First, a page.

the hay wain is a famous work by which artist
Graham Reynolds, ‘The Later Paintings and Drawings of John Constable’, New Haven, London 1984, pp. 67-70, pls. 213-215.
In the 18th century there had been a gulf between, on the one hand accurate topographical views, for example those of Paul Sandby, and Romantic or expressive landscape epitomised by J R Cozens. It was Constable’s achievement to combine these two tendencies: he portrayed his native Suffolk and one or two other areas in a manner both more naturalistic than that of any of his predecessors and yet imbued with a deeply Romantic spirit.
Haywain will always remain the best art work from Constable’s career and the best place to start for those looking to study and understand his techniques and achievements. Other titles such as Dedham Vale are equally skilled but have never managed to obtain the same level of exposure.
John Constable and JMW Turner are the two finest artists of their era and were also fundamental to promoting landscape painting as well as British art in general which previously has been overshadowed by painters from Northern European countries such as Germany and the Netherlands, plus of course Italy who inspired the Renaissance.
Constable always paid special attention to the representation of the sky. “The Hay Wain” shows a remarkable summer sky with stormy clouds. This sky is even more striking in the sketch of the painting (exhibited at the Victoria and Albert Museum in London), much admired by Venturi.
вЂњThe Hay WainвЂќ failed to sell when it was exhibited at the Royal Academy in 1821, but it caused a sensation when it was shown at the Paris Salon three years later. The great French Romantic painter EugГЁne Delacroix expressed his admiration for the painting, and even the French government was interested in its acquisition.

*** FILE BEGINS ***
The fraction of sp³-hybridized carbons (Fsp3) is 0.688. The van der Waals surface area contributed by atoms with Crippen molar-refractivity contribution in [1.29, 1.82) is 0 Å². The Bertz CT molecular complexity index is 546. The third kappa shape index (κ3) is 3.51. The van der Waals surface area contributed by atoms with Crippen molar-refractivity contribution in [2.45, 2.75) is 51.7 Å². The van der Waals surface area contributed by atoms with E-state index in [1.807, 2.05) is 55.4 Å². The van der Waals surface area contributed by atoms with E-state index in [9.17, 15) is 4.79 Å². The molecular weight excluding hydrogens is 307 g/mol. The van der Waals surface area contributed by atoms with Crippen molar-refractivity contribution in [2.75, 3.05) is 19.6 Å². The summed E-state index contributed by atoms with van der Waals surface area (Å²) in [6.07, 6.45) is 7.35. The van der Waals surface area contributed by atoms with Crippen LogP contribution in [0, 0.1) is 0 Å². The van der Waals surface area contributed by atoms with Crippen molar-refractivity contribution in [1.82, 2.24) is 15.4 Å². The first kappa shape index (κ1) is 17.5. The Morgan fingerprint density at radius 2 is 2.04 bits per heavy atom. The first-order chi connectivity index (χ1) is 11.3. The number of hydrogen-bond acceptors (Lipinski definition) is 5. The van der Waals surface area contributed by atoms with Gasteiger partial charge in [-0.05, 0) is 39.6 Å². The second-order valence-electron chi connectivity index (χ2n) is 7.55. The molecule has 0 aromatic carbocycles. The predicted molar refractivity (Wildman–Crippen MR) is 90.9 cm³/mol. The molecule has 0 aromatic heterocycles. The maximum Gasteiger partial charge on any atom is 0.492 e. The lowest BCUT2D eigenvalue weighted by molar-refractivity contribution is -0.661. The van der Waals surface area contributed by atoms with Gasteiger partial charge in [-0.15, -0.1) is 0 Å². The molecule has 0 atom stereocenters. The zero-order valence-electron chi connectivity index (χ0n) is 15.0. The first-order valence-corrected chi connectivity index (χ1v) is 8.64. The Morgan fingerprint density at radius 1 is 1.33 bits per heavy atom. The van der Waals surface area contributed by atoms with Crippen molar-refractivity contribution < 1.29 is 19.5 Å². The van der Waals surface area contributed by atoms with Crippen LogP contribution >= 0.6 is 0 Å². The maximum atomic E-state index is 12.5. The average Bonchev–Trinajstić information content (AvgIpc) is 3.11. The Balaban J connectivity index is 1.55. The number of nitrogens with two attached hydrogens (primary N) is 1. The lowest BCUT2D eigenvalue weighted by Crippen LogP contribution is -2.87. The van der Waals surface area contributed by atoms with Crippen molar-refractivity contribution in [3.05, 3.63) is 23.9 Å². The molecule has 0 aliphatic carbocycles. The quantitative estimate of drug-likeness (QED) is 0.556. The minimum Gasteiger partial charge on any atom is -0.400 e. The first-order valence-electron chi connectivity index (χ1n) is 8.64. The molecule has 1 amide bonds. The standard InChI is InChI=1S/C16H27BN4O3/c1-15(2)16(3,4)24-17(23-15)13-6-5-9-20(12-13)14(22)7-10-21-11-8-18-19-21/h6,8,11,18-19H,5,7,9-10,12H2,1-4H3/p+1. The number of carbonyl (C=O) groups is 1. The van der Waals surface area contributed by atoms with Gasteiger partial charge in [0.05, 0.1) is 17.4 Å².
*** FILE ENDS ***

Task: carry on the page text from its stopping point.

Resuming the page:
Sold at the exhibition with three other Constables to the dealer John Arrowsmith, The Hay Wain was brought back to England by another dealer, D. T. White; he sold it to a Mr. Young who resided in Ryde on the Isle of Wight. It was there that the painting came to the attention of the collector Henry Vaughan and the painter Charles Robert Leslie.  On the death of his friend Mr. Young, Vaughan bought the painting from the former’s estate; in 1886 he presented it to the National Gallery in London, where it still hangs today.  In his will Vaughan bequeathed the full-scale oil sketch for The Hay Wain, made with a palette knife, to the South Kensington Museum (now the Victoria and Albert Museum). 
The painting measures 130.2 cm × 185.4 cm ( 51 1 ⁄4 in × 73 in). 
The trees and grass encircle the whole composition with relief from the yellow meadows disappearing to the right which help to stop the painting from seeming closed in or too claustrophobic.
One of Constable’s most innovative techniques was to create light on water by using white paint as a highlight. This technique can be seen in The Hay Wain as the water from the stream in the foreground is disturbed by the wheels of the hay wain itself.